The rugged, untamed Marquesas Archipelago is among the most remote island groups in the world. Unlike the Society Islands, there are no tranquil lagoons and protective barrier reefs here; instead, sheer volcanic peaks soar thousands of feet above the surging sea while waves break relentlessly against their jagged shores.
Known as the Land of Men or “Te Henua Enana” by their earliest inhabitants, the Marquesas Islands are an unmatched paradise of spectacular waterfalls, abundant sea life and quiet, unspoiled places. With their wild terrain and deep, fertile valleys ready for exploration, they are the ideal escape for hikers, divers, nature enthusiasts and adventure seekers alike.
These distant, mysterious islands whisper the many secrets of their primitive past. While several of them are very small and remain uninhabited to this day, Nuku Hiva and Hiva Oa are among the main settled islands and are home to many archeological sites. These hidden, historic treasures include stone temples, large tiki statues and ancient petroglyphs. Their quaint villages are also rich with culture and embody a lifestyle that is still infused with ancient traditions.
The Marquesas have a fascinating artistic heritage. Many forms of traditional Polynesian artistry that once originated here are preserved and still practiced today. The locals have proudly safeguarded the ancient patterns and techniques of tattoo artistry, wood carving, sculpture and handcrafts.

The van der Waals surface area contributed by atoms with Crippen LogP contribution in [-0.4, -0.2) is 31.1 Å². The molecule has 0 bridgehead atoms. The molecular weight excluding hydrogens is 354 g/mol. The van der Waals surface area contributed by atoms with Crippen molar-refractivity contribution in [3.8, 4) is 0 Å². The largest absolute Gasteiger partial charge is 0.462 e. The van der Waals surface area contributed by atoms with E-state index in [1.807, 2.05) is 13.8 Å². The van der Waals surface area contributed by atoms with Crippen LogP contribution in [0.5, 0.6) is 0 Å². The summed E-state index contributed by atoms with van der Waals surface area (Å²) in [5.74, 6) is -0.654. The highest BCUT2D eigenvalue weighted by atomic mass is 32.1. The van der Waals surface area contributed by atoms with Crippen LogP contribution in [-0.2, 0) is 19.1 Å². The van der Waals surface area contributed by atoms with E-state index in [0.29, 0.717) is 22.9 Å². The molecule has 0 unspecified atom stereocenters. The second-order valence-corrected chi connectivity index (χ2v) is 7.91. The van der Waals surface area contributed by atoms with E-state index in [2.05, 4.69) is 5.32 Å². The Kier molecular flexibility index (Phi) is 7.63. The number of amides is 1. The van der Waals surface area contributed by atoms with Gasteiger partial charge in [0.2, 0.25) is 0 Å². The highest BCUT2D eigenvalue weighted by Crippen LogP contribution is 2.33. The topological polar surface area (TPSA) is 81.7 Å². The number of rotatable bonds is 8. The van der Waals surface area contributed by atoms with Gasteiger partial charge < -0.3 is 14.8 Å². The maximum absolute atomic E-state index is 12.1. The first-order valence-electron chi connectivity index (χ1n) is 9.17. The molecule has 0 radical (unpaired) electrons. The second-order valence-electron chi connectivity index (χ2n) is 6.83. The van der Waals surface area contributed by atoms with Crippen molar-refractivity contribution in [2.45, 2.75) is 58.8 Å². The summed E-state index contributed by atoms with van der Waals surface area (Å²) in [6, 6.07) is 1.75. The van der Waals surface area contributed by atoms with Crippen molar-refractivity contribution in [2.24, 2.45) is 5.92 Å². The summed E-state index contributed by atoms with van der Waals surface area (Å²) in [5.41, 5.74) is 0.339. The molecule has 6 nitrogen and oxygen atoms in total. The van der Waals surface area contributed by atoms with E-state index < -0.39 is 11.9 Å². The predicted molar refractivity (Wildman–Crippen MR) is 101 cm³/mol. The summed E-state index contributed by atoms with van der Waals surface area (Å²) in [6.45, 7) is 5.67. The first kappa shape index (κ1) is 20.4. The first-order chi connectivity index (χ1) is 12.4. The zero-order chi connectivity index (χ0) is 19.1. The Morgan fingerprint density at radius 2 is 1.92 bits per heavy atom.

Like something out of a storybook, the Marquesas are a land of natural wonders. Their unparalleled scenery, rugged landscapes and cultural intrigue beckon to those in search of an adventurous escape beyond the ordinary.
Oatea and Atanua, the very first man and woman, ruled the seas when the world was young. Atanua much desired for her and her husband to have a house. Although he did not know how to build one, Oatea promised Atanua that he would channel his “mana” (divine powers) and entreat the help of the gods to build her a house by the next dawn. Oatea chose a site in the middle of the ocean known as Tuaka and erected two posts, which he called Ua Pou. These two posts supported a long beam, which became the island of Hiva Oa. Next, he added the rafters, which became the big island of Nuku Hiva. Weaving coconut palms together to form the thatch, he created the island of Fatu Hiva. As dawn approached, Oatea’s divine energy began to ebb. He dug a hole for debris and threw the final scraps of wood and vegetation into it, creating the island of Eiao. Then Atanua cried out that she heard the song of the morning bird. “That” Oatea replied, “is Moho Tani (Motane).” As dawn broke and the sun began to lighten the sky, Oatea saw the glimmer and declared, “This is Tahuata.” And therein lies the legend of how the Marquesas Islands, the “Land of Men,” were formed.